Buying Local

Buying Local

by Tom Chapman, Chapman & Company 

My consulting practice has worked with cities, regions, and states around the United States.  As such, we see good and bad ecosystems.  One thing that the good ecosystems have on bad ecosystems is that they support their local entrepreneurs.  Yes, it is important to support main street businesses, but I also mean local high growth businesses.

Main street businesses are those that primarily serve a local community.  This does not mean a small business necessarily.  For example, there are construction companies that provide services in only their local market that make more than $100 million in revenue.  The difference between a main street business and a high growth business, therefore, goes beyond size.  High growth businesses sell a product or service outside of their immediate geography – usually about a 50-100 mile radius.  In so doing, they perfect processes that allow them to serve distant clients, provide remote service, and a management structure that decentralizes decisions.  For clarity sake, they also are targeting markets that are larger than $100 million.  So, for example, an ebay seller of baseball cards meets the definition if they have tiered management and remote customer service. 

High Growth Businesses are essential because they insert new cash into the local economic system.  In turn, local business spending is created by that new cash in higher volumes than external spending.  According to Civic Economics (which has done a number of local multiplier effect studies), local business spending increases when money is circulated.  For example, in a study of local businesses in Ohio, Civic Economics found that for every $100 spent by a local business – $68 stayed in a community – compared to just $32 that stayed in the community when spent with a non-locally owned business.  In another Study, provided to the American Independent Business Alliance (Amiba), Civic Economics identified 48% of dollars spent locally as recirculating in the local community – compared to only 14% for those spent with non-local competitors.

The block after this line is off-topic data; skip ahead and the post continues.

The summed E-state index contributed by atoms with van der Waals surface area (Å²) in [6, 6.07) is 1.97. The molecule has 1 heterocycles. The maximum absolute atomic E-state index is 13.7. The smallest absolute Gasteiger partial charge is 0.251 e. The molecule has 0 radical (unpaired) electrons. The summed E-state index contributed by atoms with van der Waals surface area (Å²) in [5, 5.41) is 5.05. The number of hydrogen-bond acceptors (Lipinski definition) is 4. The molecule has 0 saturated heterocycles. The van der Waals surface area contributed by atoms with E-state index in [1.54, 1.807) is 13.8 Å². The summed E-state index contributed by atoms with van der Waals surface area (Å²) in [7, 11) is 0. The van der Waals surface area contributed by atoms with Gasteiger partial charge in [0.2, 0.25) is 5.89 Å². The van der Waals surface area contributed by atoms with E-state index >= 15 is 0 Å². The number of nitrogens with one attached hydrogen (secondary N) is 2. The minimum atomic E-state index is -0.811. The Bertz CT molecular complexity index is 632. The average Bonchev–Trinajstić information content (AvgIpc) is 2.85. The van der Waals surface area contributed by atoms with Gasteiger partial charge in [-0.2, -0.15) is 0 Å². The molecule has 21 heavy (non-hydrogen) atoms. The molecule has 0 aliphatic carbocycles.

This multiplier effect is one of the reasons that buying from local high growth businesses is important.  Basically, by spending money in Nebraska communities, Nebraska businesses are laying the foundation for a variety of other service and support that businesses need to exist.  It creates the necessary revenue for an eye practice (which my family owns), a restaurant, or even a software company.  This money gets recirculated through the community because employees live in the area AND the company buys stuff locally (think catered food or goods to be resold).  In other words, the multiplier effect helps build the ecosystem because it moves cash through the local economy with greater velocity.  And by importing the cash into the local economy in the first place, businesses are creating a bigger pie for everyone.

As an entrepreneur who has consistently tried to start businesses in Nebraska, I can say without pause that Nebraska businesses want to help businesses get started, and yet, at the most critical level (revenue) Nebraska businesses often will prioritize saving a few pennies on a deal over spending locally.  This is wrong-headed.  This local wealth is the basis for their employees satisfaction and for making the community strong – but many businesses do not see the logical connection between local business support – for our technology businesses – and how that affects their ability to recruit talent, their ability to lower taxes, or their ability to have services available to them.  Buying local improves local economies – strengthening all of the services essential for their own business success.

Here are a couple of examples of technology businesses that have benefitted from a key early local customer:


So, how can you find companies that want you or your business as a customer.  First, lift your head up and look around – know who is here.  Second, google search for local suppliers, particularly those owned by women and minorities.  Third, identify the difference between chains and locally owned businesses. Fourth, understand your important role in growing the ecosystem.  It is not someone else’s job – it is yours and your company’s.

This is true across all businesses – including technology.  Here’s a good example, OpsCompass (an Omaha startup) has created a buy local campaign that is tied to being a member of the Nebraska Tech Collaborative because they are having a hard time getting local buyers to know that they are even here.  They have appeared with the Nebraska Department of Economic Development, created a targeted campaign, joined local organizations (like NTC), and yet still hear regularly, “Oh, I did not know that you were here.”

As a resident, you owe it to local businesses (and to your own) to know who is local and buy from them.  Particularly in this time of a pandemic, it is essential that we support local.